This blog post is part of a series of real-time blogs, which review and reflect upon the ideas and discussions which have surfaced during the sessions which GLI team members have been present at during the GEC. In this blog post Jon Harvey discusses ideas promulgated by Bill Aulet at one of his addresses at the GEC, whereby Bill promoted a different approach to advancing a broader community entrepreneurial mindset.
Bill Aulet: Martin Trust Center for MIT Entrepreneurship and author of Disciplined Entrepreneurship: 24 Steps to a Successful Startup
By Jon Harvey
In the past, entrepreneurship was seen as a niche field, not worthy of detailed academic pursuit. However, today, entrepreneurship is seen as the “new cool thing”, says Bill Aulet of the Martin Trust Centre for MIT Entrepreneurship, with demand for entrepreneurship education skyrocketing and outpacing the number of academics being fostered to teach it.
This has led to this gap being filled by entrepreneurial “storytelling” and, while useful at times, this has led to a lack of genuine frameworks from which potential entrepreneurs can learn and develop their own ideas and businesses. This ‘how I was successful’ attitude to education is not rigorous education but does help teach the value of entrepreneurial spirit.
Aulet explains his view that entrepreneurs must have a particular persona, and be as disciplined “as a navy seal” while possessing the “spirit of a pirate”. This is vital, because going against the grain as an entrepreneur sets one apart from the crowd, but discipline is also required as an entrepreneur still must follow rules and regulations to allow him or her to make payroll.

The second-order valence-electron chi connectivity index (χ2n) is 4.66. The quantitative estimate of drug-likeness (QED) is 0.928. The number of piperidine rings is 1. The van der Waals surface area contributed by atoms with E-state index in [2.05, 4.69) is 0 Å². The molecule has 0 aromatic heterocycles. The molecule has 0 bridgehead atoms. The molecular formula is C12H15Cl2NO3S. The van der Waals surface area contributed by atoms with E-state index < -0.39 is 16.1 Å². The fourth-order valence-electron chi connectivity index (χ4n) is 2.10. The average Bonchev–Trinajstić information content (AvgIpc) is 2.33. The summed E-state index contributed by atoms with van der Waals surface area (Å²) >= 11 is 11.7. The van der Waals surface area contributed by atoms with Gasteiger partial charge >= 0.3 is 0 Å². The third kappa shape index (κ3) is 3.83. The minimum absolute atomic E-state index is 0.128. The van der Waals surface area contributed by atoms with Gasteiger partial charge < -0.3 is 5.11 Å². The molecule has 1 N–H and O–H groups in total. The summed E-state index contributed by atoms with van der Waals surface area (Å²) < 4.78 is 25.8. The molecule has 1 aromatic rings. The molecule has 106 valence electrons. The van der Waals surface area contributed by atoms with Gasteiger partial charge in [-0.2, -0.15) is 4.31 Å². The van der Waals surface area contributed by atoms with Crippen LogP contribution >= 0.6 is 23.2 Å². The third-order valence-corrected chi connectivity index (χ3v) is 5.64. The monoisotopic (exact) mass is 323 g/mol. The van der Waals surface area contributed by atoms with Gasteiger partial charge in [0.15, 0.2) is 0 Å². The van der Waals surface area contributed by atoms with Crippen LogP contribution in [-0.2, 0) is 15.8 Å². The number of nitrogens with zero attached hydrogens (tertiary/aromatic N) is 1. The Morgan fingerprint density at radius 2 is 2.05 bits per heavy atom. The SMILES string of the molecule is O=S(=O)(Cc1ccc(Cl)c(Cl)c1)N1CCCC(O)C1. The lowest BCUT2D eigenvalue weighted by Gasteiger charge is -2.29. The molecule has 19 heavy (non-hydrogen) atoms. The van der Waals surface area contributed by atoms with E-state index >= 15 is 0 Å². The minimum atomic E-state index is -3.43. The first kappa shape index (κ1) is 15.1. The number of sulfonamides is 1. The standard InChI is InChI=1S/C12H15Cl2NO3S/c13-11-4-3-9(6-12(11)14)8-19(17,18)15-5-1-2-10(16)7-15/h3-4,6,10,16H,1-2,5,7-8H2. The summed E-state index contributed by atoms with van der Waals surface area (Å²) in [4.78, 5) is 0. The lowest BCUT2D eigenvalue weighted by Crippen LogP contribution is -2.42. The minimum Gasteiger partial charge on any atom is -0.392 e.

The entrepreneurial spirit can be found in the four types of entrepreneurship student that Aulet describes: the curious entrepreneur, the ready-to-go entrepreneur, the entrepreneurial amplifier and the corporate entrepreneur.
All of these students can take heed from an educating framework, with phases of nucleation, product definition and venture development to assist with areas of entrepreneurship specific to them. In this way, the framework is tailor-made for the individual.
Aulet emphasises that the next step in entrepreneurial education is the drive towards specificity and widespread availability. Online tutorials, as well as mini lecture series or “snack packs” will hopefully be developed in the near future to inspire and prepare a new generation of entrepreneurs.
He wants to make education available for more “hungry dogs”. For example, an adopted child born to a Syrian father and German Catholic mother, should not have had the resources required to become an entrepreneur, and he did not. But that hungry dog was one of the most successful entrepreneurs of all time: Steve Jobs.
However, the flip side of the coin here would suggest that perhaps taking entrepreneurship education out of academic institutions and making it available to the masses would encourage too many would-be entrepreneurs. Perhaps it would lead to more failure and even more economic troubles for said masses, who may not have the determination, experience or intellect necessary to conquer self-employment. Perhaps it would be better to enact more policies to encourage the fostering of entrepreneurship academics, so that the aforementioned supply and demand imbalance can be tackled within institutions. This way, the gap filled by “storytelling” can be filled with more grounded theory and frameworks from which entrepreneurs can build their business.
Originally hailing from Bath, Jon is a Masters student studying Entrepreneurship and Management at Sheffield University. Jon has a particular interest in social entrepreneurship and sustainability, as well as the study of entrepreneurship in the economies of developing countries.